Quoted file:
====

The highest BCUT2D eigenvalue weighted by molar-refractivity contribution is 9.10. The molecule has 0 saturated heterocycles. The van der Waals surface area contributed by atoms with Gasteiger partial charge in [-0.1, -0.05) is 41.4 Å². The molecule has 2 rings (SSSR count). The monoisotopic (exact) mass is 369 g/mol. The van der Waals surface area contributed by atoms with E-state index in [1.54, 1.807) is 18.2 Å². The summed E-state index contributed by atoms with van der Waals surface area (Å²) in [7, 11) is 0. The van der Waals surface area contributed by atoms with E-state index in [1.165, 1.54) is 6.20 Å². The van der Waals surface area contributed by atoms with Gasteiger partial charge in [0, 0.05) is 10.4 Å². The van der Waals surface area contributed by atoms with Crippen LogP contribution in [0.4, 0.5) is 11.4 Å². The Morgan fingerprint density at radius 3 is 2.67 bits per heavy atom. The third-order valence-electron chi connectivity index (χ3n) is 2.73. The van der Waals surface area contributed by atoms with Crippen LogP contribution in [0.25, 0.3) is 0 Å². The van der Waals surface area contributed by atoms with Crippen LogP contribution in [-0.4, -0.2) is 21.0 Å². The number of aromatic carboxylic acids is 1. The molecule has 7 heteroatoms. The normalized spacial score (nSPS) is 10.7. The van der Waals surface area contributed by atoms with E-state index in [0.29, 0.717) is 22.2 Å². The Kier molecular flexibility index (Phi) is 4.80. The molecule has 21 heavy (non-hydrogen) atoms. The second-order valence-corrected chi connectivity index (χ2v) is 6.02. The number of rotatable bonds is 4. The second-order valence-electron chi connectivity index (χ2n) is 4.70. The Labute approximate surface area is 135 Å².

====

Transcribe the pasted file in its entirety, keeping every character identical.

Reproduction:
The highest BCUT2D eigenvalue weighted by molar-refractivity contribution is 9.10. The molecule has 0 saturated heterocycles. The van der Waals surface area contributed by atoms with Gasteiger partial charge in [-0.1, -0.05) is 41.4 Å². The molecule has 2 rings (SSSR count). The monoisotopic (exact) mass is 369 g/mol. The van der Waals surface area contributed by atoms with E-state index in [1.54, 1.807) is 18.2 Å². The summed E-state index contributed by atoms with van der Waals surface area (Å²) in [7, 11) is 0. The van der Waals surface area contributed by atoms with E-state index in [1.165, 1.54) is 6.20 Å². The van der Waals surface area contributed by atoms with Gasteiger partial charge in [0, 0.05) is 10.4 Å². The van der Waals surface area contributed by atoms with Crippen LogP contribution in [0.4, 0.5) is 11.4 Å². The Morgan fingerprint density at radius 3 is 2.67 bits per heavy atom. The third-order valence-electron chi connectivity index (χ3n) is 2.73. The van der Waals surface area contributed by atoms with Crippen LogP contribution in [0.25, 0.3) is 0 Å². The van der Waals surface area contributed by atoms with Crippen LogP contribution in [-0.4, -0.2) is 21.0 Å². The number of aromatic carboxylic acids is 1. The molecule has 7 heteroatoms. The normalized spacial score (nSPS) is 10.7. The van der Waals surface area contributed by atoms with E-state index in [0.29, 0.717) is 22.2 Å². The Kier molecular flexibility index (Phi) is 4.80. The molecule has 21 heavy (non-hydrogen) atoms. The second-order valence-corrected chi connectivity index (χ2v) is 6.02. The number of rotatable bonds is 4. The second-order valence-electron chi connectivity index (χ2n) is 4.70. The Labute approximate surface area is 135 Å².